• G06F3/01Input arrangements or combined input and output arrangements for interaction between user and computer
    • G06F3/03Arrangements for converting the position or the displacement of a member into a coded form
    • G06F3/041Digitisers, e.g. for touch screens or touch pads, characterised by the transducing means
    • G06F3/044Digitisers, e.g. for touch screens or touch pads, characterised by the transducing means by capacitive means

Abstract

Disclosed are a display apparatus and a control method thereof, the display apparatus including: a display which displays an image; a touch panel which includes a plurality of pulse transmitting lines distributed with regard to a touch area of the touch panel, where voltage pulses are transmitted to the plurality of pulse transmitting lines, and a plurality of receiving lines distributed with regard to the touch area configured to detect a user's touch input on the touch area based on the voltage pulses transmitted to the pulse transmitting lines; and a controller configured to control a number of the voltage pulses to the plurality of pulse transmitting lines, where the number of the voltage pulses transmitted to the plurality of pulse transmitting lines corresponding to a touch expectation area of the touch area is greater than those voltage pulses transmitted to other areas of the touch area.

Description

    CROSS-REFERENCE TO RELATED APPLICATION
  • This application claims priority from Korean Patent Application No. 10-2013-0090197, filed on Jul. 30, 2013 in the Korean Intellectual Property Office, the disclosure of which is incorporated herein by reference.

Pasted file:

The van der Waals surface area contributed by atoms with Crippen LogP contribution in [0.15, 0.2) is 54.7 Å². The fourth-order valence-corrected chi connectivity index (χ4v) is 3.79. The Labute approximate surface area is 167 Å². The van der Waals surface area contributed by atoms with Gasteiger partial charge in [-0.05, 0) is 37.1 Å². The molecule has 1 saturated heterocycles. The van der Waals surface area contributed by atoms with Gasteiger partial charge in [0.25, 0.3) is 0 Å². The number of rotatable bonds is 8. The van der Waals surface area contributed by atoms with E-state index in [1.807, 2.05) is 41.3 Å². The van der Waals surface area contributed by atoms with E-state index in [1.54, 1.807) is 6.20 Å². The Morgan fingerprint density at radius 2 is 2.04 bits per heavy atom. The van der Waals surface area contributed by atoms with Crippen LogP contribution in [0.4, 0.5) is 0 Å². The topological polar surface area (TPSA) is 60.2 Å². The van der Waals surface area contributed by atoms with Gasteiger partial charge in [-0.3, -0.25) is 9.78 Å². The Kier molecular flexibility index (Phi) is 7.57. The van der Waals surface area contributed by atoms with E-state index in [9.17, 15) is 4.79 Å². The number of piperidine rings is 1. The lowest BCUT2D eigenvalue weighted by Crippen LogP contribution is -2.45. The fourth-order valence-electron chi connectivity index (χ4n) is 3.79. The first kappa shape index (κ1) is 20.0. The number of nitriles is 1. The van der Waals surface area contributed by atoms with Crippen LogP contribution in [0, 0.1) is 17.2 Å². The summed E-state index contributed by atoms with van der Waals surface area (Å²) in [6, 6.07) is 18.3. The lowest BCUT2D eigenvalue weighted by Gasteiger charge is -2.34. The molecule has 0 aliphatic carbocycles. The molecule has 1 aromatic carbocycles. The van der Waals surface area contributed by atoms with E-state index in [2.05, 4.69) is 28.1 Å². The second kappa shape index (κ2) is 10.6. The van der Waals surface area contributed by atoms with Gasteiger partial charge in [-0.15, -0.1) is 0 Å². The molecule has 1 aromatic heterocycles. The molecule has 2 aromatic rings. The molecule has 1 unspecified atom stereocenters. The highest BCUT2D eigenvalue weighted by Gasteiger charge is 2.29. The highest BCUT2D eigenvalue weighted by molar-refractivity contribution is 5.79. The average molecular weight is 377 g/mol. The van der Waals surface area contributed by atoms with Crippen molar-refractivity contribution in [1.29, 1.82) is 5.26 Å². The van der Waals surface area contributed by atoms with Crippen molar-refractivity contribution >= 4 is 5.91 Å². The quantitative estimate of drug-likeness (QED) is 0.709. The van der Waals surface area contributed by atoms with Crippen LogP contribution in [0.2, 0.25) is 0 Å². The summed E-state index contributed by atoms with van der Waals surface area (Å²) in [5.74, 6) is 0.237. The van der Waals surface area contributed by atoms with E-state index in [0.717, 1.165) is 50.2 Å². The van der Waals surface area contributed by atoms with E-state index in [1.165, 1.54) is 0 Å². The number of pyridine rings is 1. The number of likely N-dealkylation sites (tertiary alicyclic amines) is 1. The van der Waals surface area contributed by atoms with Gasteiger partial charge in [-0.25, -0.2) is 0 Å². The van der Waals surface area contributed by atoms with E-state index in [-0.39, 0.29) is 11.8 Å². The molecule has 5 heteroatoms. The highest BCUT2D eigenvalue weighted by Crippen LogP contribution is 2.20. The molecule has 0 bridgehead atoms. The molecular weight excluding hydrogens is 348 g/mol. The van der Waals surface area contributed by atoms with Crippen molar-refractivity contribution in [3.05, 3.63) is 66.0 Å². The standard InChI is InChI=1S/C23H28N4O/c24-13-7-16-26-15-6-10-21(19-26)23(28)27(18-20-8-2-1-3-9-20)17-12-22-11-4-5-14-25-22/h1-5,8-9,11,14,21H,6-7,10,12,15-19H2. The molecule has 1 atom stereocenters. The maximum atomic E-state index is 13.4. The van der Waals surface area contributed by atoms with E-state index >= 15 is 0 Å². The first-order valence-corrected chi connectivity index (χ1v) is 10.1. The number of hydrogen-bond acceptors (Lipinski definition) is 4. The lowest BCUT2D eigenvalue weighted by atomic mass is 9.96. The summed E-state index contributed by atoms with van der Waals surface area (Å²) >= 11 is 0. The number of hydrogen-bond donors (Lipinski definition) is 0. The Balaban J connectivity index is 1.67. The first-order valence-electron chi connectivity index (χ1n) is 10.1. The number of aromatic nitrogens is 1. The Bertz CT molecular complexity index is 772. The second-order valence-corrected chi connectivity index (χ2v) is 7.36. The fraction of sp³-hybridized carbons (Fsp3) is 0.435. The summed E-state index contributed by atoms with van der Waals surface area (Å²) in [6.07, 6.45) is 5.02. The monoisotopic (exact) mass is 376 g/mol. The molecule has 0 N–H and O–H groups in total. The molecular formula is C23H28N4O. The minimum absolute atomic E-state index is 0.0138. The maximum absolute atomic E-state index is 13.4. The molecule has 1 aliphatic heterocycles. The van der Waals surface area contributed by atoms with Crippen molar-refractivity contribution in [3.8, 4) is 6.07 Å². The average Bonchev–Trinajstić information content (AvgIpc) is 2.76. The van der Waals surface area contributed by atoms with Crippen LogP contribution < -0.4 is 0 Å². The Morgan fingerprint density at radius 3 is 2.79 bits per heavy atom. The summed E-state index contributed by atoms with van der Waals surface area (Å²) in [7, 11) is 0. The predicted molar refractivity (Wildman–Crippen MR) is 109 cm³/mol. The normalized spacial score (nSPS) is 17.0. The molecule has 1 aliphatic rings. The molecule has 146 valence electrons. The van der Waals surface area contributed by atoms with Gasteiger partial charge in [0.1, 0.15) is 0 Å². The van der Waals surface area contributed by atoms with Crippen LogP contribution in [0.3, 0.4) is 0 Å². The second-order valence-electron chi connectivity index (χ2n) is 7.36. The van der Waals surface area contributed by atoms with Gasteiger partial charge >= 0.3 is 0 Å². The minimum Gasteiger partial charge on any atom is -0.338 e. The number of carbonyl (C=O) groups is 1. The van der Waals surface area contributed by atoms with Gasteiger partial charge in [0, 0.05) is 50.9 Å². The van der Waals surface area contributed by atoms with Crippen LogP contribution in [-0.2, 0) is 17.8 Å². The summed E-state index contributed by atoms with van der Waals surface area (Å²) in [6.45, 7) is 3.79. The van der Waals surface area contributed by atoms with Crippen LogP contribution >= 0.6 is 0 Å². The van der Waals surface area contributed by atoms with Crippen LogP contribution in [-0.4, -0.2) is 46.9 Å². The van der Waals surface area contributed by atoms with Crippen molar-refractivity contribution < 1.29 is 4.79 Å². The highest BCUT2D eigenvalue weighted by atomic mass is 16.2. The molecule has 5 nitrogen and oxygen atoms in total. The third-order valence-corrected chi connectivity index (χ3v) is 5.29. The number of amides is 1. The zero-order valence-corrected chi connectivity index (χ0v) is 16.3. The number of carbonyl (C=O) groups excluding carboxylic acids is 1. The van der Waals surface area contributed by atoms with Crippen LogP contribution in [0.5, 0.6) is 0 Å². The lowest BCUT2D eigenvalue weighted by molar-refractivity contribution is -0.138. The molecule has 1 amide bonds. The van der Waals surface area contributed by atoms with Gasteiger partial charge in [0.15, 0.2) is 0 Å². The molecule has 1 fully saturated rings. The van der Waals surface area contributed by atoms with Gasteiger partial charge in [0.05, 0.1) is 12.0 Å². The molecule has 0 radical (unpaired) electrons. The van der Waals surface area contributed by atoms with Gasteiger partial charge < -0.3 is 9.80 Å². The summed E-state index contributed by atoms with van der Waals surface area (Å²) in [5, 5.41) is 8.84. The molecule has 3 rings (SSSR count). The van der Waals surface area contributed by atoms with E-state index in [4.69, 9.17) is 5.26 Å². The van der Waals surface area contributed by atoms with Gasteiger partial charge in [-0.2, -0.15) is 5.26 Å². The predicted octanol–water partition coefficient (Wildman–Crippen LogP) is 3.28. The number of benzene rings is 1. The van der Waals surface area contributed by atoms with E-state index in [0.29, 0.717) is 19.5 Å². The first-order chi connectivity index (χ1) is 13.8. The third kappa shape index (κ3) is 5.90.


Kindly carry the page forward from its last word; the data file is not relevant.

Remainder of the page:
• BACKGROUND
  • 1. Field
  • Apparatuses and methods consistent with the exemplary embodiments relate to a display apparatus and a control method thereof, and more particularly to a display apparatus and a control method thereof, which includes a touch panel and operates by receiving a user's touch input.
  • 2. Description of the Related Art
  • A display apparatus such as a television, a smart phone, a smart pad, a tablet personal computer (PC), a mobile phone, etc. includes a touch panel and operates by receiving a user's touch input. The touch panel is attached to a front surface of the display apparatus, detects a position touched by a user's hand or touch tool, and converts a detection result into an electric signal. Such a touch panel has rapidly replaced conventional input devices, such as a button or a keyboard and a mouse, and has widely spread.
  • The present embodiment relates to technology for improving receiving sensitivity in an operating method of the currently used touch panel, e.g., a capacitive method. In order to improve the receiving sensitivity in the capacitive method, a level of a signal to be sensed may be raised by increasing a level of a voltage pulse of a transmission channel, or the number of times the voltage pulses are transmitted may be increased.